Writer Links – Criticism, Fantasies, and Love Triangles

Everyone having fun back at work after the long weekend? 

A little spring cleaning note: I will begin going through my sidebar links and removing the ones that connect to blogs where there have not been any new postings for two months.  The one exception will be Miss Snark, which shall remain as a memorial to one of the coolest literary blogs of all time.

Now to the writer links!

First of all, Brandi Guthrie‘s Cursings and Musings blog tackles something that is a perennial thorn in my side: the insane sub-divisioning of the fantasy genre into often poorly defined mini-niches.  Three cheers to Brandi for braving this briar patch.

Les Edgerton posted an excellent essay on developing the premise for a short story (something that has been much on my mind this year), and pointed the way to a blog by lit agent Chip MacGregor, which I will add to the sidebar and my regular reading.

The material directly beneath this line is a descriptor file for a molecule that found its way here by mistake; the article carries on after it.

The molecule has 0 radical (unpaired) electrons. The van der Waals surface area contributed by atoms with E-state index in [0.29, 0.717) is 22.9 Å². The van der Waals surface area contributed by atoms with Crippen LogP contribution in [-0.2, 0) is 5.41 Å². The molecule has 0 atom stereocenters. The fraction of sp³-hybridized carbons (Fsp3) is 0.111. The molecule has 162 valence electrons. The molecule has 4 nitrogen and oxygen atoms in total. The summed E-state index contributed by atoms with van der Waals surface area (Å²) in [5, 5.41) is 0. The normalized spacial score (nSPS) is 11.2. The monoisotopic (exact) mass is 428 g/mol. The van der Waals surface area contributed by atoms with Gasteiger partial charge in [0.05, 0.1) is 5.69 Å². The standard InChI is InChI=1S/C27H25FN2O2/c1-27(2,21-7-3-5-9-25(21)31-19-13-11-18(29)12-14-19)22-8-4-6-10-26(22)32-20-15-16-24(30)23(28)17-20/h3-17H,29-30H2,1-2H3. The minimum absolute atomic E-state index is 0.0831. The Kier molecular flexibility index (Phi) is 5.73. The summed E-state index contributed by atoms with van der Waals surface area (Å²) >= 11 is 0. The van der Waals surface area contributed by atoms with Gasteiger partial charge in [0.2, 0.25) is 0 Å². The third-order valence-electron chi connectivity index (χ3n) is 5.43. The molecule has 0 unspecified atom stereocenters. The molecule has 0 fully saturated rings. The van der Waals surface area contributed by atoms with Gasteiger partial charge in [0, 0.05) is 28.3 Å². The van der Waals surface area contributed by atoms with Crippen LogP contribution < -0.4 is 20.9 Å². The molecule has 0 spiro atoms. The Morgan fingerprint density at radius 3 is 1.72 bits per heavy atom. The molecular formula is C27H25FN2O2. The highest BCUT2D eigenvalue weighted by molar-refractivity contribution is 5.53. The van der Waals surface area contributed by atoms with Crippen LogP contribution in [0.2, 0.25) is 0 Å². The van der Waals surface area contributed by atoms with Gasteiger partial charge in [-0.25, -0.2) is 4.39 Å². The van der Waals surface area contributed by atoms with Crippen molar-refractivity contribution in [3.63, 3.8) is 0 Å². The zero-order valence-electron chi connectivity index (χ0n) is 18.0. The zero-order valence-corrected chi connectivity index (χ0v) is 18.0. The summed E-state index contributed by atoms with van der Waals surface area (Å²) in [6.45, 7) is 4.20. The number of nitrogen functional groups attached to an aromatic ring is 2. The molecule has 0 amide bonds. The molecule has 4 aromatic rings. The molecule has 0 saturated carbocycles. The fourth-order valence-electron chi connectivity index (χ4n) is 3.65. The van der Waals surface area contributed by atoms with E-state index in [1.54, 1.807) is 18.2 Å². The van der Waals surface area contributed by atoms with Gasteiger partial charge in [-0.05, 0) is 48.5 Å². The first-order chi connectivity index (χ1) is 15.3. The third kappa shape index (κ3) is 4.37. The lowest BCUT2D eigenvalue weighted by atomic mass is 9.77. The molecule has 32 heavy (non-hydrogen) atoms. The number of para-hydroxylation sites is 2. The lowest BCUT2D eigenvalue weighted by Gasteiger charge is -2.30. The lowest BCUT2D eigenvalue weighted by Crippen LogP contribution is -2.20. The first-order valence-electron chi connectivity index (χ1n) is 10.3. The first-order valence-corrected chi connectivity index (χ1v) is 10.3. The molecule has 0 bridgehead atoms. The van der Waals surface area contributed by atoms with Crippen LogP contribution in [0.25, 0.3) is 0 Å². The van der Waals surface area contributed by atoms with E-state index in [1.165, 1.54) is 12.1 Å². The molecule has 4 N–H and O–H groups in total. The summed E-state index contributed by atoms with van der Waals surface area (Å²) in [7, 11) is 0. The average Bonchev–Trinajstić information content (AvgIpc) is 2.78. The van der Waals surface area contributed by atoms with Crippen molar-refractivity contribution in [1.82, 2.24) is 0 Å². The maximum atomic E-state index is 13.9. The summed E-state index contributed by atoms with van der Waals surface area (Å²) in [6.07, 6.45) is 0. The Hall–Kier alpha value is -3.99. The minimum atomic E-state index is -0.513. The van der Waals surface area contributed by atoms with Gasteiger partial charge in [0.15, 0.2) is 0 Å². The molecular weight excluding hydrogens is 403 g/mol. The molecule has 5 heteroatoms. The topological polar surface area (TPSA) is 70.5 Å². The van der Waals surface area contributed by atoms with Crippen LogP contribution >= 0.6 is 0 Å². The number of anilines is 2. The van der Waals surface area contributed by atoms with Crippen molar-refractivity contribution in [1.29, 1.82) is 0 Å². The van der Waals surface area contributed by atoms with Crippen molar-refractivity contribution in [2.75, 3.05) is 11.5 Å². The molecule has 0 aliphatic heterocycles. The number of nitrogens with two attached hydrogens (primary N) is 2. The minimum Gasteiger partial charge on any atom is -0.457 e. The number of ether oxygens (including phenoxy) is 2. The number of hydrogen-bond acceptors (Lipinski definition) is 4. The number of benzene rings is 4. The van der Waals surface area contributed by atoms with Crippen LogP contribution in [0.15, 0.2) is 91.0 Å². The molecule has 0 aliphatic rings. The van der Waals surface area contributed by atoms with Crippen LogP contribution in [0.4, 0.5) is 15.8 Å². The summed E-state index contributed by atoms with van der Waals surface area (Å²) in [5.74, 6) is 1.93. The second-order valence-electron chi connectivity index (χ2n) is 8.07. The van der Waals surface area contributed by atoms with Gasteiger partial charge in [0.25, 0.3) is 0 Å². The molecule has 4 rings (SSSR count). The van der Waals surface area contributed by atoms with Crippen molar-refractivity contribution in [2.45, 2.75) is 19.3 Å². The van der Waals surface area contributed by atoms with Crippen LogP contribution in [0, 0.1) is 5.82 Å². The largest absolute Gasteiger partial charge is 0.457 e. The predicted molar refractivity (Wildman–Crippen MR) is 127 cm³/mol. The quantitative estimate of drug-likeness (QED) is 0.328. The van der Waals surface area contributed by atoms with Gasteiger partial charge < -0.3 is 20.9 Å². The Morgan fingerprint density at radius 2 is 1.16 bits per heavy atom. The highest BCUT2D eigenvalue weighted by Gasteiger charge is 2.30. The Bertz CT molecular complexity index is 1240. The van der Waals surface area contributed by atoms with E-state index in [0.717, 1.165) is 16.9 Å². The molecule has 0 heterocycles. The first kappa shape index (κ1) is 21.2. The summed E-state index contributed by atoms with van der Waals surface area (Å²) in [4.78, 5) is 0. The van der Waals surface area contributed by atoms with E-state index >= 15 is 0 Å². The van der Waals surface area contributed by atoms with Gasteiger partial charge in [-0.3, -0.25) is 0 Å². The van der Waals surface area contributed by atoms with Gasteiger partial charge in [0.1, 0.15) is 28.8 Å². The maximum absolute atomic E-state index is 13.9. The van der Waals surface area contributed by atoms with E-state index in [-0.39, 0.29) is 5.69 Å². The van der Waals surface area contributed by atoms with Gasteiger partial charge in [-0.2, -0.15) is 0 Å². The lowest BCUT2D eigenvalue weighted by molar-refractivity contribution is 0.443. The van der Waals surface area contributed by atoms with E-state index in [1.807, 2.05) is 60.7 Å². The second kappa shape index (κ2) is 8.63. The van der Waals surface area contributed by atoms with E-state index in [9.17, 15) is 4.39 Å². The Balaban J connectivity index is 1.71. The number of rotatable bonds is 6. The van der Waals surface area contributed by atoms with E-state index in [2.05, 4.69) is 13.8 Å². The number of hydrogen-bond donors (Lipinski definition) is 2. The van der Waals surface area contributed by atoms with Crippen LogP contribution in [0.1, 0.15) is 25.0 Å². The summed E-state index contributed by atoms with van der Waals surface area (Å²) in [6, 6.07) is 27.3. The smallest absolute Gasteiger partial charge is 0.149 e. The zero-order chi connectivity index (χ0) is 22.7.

Becky Levine shares a mother’s insights into the art of storytelling, and discusses how to replace the vague with the concrete.

Lydia Sharp at The Sharp Angle (in association with Christina Katz‘s The Prosperous Writer ezine) blogs on two of the 52 Qualities of the Prosperous Writer: No. 20, Clarity, and No. 21, Authenticity.

Jade Smith counsels her fellow writers to seek out the unknown, the what-if, the unusual perspective on familiar things.

Following up on a writers’ workshop at BayCon, Juliette Wade of Talk To YoUniverse discusses the importance of getting a breadth of critique from readers who are looking for different things in fiction.  For writers just starting out, this sort of insight into what to take from your pool of First Readers is, no pun intended, critical.

And, as our last link for now, Laurel at Unhinged Seriously hates love triangles in fiction.  In fact, her quote is: “Hate ’em, hate ’em, hate ’em.”  And, she’s not afraid to explain exactly why.  I tend to agree with her take on the matter; love triangles work best when they are either (1) a farcical misunderstanding, or (2) an unconsummated crush adding just a little side-drama, but whichis easily cast aside for the real thing.

You may also like...